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Publication Number: FHWA-SA-98-028
Date: December 1998
You've put together an asphalt mix that uses the best materials and follows the Superpave mix design guidelines to the letter. But how will the mix really hold up to traffic and climate conditions at the project site? What you need is a simple performance test. "States and contractors are looking for a test that will tell us what will work in the field in terms of rutting and other distress," says Larry Michael of the Maryland State Highway Administration. "Even with the Marshall mix design procedures, we never had anything that would predict performance."
Under a Federal Highway Administration (FHWA) contract, a University of Maryland (UM) team of researchers is now working on finding a simple performance test procedure that will give highway agency and industry staff a quick, effective, and economical way to assess the performance of Superpave mixes. The UM team is evaluating existing tests of asphalt mixture engineering properties to determine if any can be adapted to be a simple performance test. The test will be pass/fail–it will indicate whether you have an acceptable or inferior mix for project conditions. This determination would be based on some fundamental engineering property of the mix.
If none of the existing tests is suitable, the team will recommend how these tests can be modified and then assemble the required protocols, standards, and procedures. The test protocols are expected to be available by December 1999.
When completed, the simple performance test will replace the assortment of test procedures highway agencies and industry now use to assess the performance of asphalt mixes. Although some of these test procedures are relatively quick and easy to use, the accuracy of these tests has not been thoroughly evaluated.
The simple performance test will have another advantage over existing test procedures–it will work in different climates and with various materials. "Unlike the loaded wheel test and other empirical procedures, which must be calibrated for local aggregates and other factors, the simple performance test would be equally applicable in different parts of the country," says FHWA's Katherine Petros.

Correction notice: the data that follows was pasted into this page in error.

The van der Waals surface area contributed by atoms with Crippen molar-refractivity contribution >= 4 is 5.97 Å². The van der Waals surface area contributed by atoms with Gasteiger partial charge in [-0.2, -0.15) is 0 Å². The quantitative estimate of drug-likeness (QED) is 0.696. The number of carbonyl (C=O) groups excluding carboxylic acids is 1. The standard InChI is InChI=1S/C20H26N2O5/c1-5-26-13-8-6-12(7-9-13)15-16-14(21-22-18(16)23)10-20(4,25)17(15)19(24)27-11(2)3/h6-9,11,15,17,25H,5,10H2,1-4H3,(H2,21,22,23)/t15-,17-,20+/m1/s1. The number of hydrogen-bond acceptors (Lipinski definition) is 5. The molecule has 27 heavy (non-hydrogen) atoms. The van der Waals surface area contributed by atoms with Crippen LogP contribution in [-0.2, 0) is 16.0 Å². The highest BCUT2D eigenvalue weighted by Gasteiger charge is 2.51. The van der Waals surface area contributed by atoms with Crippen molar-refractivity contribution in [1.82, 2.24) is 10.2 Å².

Researchers developing the simple performance test hope to have a final product that, once commercialized, will cost about $50,000, a price Dale Decker of the National Asphalt Pavement Association says most contractors will find acceptable, as long as the test is required for all Superpave projects.
The simple performance test will supplement, not replace, the still evolving Superpave performance prediction models and related test procedures, which will provide comprehensive information about the performance of a mix, particularly for projects in extreme climates or with very heavy traffic loads. The Superpave models may require more costly, sophisticated laboratory equipment, and the related test procedures could take days to complete. The Superpave models and test procedures are intended to be mix design and evaluation tools. The simple performance test, in contrast, should be reasonably portable and should take less than 8 hours to conduct, making it better suited for routine mix design and quality control/quality assurance procedures.
Highway agencies and industry are eager to see the simple performance test developed. "If we had a way to simply, accurately, and economically evaluate the performance of a mix, we'd be better off," says Decker.
For more information, contact Katherine Petros at FHWA (phone: 202-366-1340; fax: 202-366-9981; email: firstname.lastname@example.org).
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